The recognition that we are connected to one another, to the past, to the future, and to the Holy One of Being is the meaning of this night. The presence of the Holy One is not far away from us in the reaches of the universe, but is found in the ordinariness and smallness of our beings, not in grand schemes and great events, so much as in a common meal and a shared cup.

Jesus might have chosen a different way of remembering, perhaps a miracle, a great and mighty feat, even the Resurrection. Instead, it is in the smallness of the space of dinner table, the nourishment of our bodies intertwining with the nourishment of our souls.

Holy Week is filled with the small events of life which when measured by the world seem insignificant. A man, perhaps innocent, is killed by the authorities in an unimportant place in the world. A meal is eaten by some friends that is a symbol of their love for one another. Those same friends scattered when the going gets tough afraid for their own lives.

Some say God took a step closer to human beings on the day called the Day of Resurrection. Although Rome continued for another four centuries and the world went about its business unconcerned, never knowing what had changed, some say that God was there in that unlikely man upon a cross.

When we come near this table, we come to meet Jesus. We come to remember and to renew the bonds of loyalty that unite us to each other. It is no accident that we are here. God has called us together as surely as Jesus called the twelve. To eat this meal together is to promise ourselves to one another through Jesus. It is to be together at the most basic level of our existence. It is hard to preserve your dignity when someone asks you a question when your mouth is full of food, or with mustard on your chin, or to keep your distance asking for the butter to be passed. Jesus knew this, don’t you think?

When we come to this table, we know that in Christ we have learned to feed off one another, and we need each other to fill our emptiness, because we are Christ’s food for Christ’s body.

In Richard Nash’s play The Rainmaker, there is a scene that captures a little of the mood of this night. Starbuck is a dreamer who complains to Lizzie that he would rather live in a dream world than reality.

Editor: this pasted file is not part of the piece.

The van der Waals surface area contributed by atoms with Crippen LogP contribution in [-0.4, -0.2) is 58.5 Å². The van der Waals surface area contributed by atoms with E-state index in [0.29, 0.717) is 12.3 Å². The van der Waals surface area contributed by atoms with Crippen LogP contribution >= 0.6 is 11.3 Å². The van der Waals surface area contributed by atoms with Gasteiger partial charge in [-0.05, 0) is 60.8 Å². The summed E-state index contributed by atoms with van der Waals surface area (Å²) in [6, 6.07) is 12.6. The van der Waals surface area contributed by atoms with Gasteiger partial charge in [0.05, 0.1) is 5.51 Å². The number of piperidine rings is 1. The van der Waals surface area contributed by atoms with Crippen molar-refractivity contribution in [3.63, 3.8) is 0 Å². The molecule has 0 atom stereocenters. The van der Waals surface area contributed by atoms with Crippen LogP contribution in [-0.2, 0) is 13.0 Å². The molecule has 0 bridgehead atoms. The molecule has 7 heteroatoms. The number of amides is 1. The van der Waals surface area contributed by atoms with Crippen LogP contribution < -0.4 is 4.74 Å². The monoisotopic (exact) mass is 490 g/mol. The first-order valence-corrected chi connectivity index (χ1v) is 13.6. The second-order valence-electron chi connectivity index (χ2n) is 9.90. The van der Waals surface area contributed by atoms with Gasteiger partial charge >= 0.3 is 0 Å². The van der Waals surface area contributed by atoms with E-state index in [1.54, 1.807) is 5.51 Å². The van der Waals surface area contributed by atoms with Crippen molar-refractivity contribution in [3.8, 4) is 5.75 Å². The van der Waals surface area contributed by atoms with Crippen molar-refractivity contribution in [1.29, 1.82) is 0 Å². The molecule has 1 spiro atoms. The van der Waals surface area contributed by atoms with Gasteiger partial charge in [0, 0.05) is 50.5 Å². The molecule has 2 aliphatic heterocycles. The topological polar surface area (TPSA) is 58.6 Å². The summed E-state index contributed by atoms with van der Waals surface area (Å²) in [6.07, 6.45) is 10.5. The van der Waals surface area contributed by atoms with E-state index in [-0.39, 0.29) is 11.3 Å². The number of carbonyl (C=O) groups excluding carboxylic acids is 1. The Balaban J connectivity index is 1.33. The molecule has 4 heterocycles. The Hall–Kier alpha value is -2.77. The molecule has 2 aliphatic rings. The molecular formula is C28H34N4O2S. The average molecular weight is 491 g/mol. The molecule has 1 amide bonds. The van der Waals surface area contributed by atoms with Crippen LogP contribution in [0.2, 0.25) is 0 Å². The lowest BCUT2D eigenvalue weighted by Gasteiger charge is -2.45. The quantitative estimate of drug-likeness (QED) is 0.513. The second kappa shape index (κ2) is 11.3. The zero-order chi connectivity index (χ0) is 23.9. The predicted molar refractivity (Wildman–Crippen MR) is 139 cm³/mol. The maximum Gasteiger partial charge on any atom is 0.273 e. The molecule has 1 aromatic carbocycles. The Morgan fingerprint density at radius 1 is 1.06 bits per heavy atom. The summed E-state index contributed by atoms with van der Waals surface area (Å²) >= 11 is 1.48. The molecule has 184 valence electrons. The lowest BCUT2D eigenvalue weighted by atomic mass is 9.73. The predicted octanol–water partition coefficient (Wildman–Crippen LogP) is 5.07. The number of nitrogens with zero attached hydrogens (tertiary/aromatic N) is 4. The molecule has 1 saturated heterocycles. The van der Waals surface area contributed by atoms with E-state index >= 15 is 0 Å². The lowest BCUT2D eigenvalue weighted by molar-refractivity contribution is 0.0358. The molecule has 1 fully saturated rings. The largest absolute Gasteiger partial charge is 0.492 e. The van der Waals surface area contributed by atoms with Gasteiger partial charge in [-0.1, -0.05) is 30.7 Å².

Starbuck: “Nothing is as pretty in your hands as it is in your head. There ain’t no world near as good, as the world I got in here. Why?”

Lizzie: “I don’t know, maybe its because you don’t take time to see it. Always on the go – here, there, nowhere. Running away…keeping your own company. Maybe if you’d keep company with your…”

Starbuck: (doubtfully) “I’d learn to love it.”

Lizzie: “You might – if you saw it real. Some nights I’m in the kitchen washing the dishes. And Pop’s playing poker with the boys. Well, I’ll watch him real close. And at first I’ll just see an ordinary middle aged man – not very interesting too look at. And then, minute by minute, I’ll see little things I never saw in him before. Good things and bad things – queer little habits I never noticed he had – and ways of talking I never paid any mind to. And suddenly I know who he is – and I love him so much I could cry! And I want to thank God I took time to see him real.”

Tonight Jesus sees you real. And loves you like Lizzie loves her Pop. All of you. Tonight Jesus gives us a gift a chance to become more human. And when we kneel down to pray tonight, “Now I lay me down to sleep, I pray the Lord my soul to keep. If I should die before I wake, I pray the Lord my soul to take.” We’re going to know that one day we will meet him face to face and He will smile at our coming, for we have kept the faith.

Let us pray:

Help us O God to feel our way into the mystery and meaning of this night. Quicken our imagination that the Upper Room might come alive in us. For we would sit with Jesus at his table open to his love for us. Let us not miss being real and seeing the holiness that surrounds us in Christ’s love. Amen